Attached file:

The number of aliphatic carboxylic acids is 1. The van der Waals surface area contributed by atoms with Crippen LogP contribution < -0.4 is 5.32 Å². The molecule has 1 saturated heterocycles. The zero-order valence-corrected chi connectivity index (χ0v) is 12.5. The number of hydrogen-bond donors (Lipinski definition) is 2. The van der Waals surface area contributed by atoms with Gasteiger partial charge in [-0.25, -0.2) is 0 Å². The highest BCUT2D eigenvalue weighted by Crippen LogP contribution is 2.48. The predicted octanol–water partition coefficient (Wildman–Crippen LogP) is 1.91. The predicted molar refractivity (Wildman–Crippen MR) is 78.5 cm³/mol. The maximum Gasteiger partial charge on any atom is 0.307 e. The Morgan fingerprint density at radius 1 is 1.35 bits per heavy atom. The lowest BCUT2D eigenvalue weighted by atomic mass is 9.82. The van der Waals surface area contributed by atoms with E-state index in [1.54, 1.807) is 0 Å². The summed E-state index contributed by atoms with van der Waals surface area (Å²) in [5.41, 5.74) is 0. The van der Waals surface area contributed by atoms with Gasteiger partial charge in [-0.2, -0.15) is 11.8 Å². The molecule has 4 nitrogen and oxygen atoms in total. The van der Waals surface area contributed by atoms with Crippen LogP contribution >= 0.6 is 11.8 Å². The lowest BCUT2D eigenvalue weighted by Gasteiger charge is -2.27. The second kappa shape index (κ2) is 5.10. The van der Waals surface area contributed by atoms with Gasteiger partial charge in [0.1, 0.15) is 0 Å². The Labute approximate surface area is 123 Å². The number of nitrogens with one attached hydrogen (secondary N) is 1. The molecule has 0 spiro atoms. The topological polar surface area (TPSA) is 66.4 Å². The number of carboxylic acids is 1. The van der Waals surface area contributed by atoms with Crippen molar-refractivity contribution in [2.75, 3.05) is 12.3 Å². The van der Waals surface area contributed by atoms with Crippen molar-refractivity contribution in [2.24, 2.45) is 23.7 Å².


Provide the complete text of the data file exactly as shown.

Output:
The number of aliphatic carboxylic acids is 1. The van der Waals surface area contributed by atoms with Crippen LogP contribution < -0.4 is 5.32 Å². The molecule has 1 saturated heterocycles. The zero-order valence-corrected chi connectivity index (χ0v) is 12.5. The number of hydrogen-bond donors (Lipinski definition) is 2. The van der Waals surface area contributed by atoms with Gasteiger partial charge in [-0.25, -0.2) is 0 Å². The highest BCUT2D eigenvalue weighted by Crippen LogP contribution is 2.48. The predicted octanol–water partition coefficient (Wildman–Crippen LogP) is 1.91. The predicted molar refractivity (Wildman–Crippen MR) is 78.5 cm³/mol. The maximum Gasteiger partial charge on any atom is 0.307 e. The Morgan fingerprint density at radius 1 is 1.35 bits per heavy atom. The lowest BCUT2D eigenvalue weighted by atomic mass is 9.82. The van der Waals surface area contributed by atoms with E-state index in [1.54, 1.807) is 0 Å². The summed E-state index contributed by atoms with van der Waals surface area (Å²) in [5.41, 5.74) is 0. The van der Waals surface area contributed by atoms with Gasteiger partial charge in [-0.2, -0.15) is 11.8 Å². The molecule has 4 nitrogen and oxygen atoms in total. The van der Waals surface area contributed by atoms with Crippen LogP contribution >= 0.6 is 11.8 Å². The lowest BCUT2D eigenvalue weighted by Gasteiger charge is -2.27. The second kappa shape index (κ2) is 5.10. The van der Waals surface area contributed by atoms with Gasteiger partial charge in [0.1, 0.15) is 0 Å². The Labute approximate surface area is 123 Å². The number of nitrogens with one attached hydrogen (secondary N) is 1. The molecule has 0 spiro atoms. The topological polar surface area (TPSA) is 66.4 Å². The number of carboxylic acids is 1. The van der Waals surface area contributed by atoms with Crippen molar-refractivity contribution in [2.75, 3.05) is 12.3 Å². The van der Waals surface area contributed by atoms with Crippen molar-refractivity contribution in [2.24, 2.45) is 23.7 Å².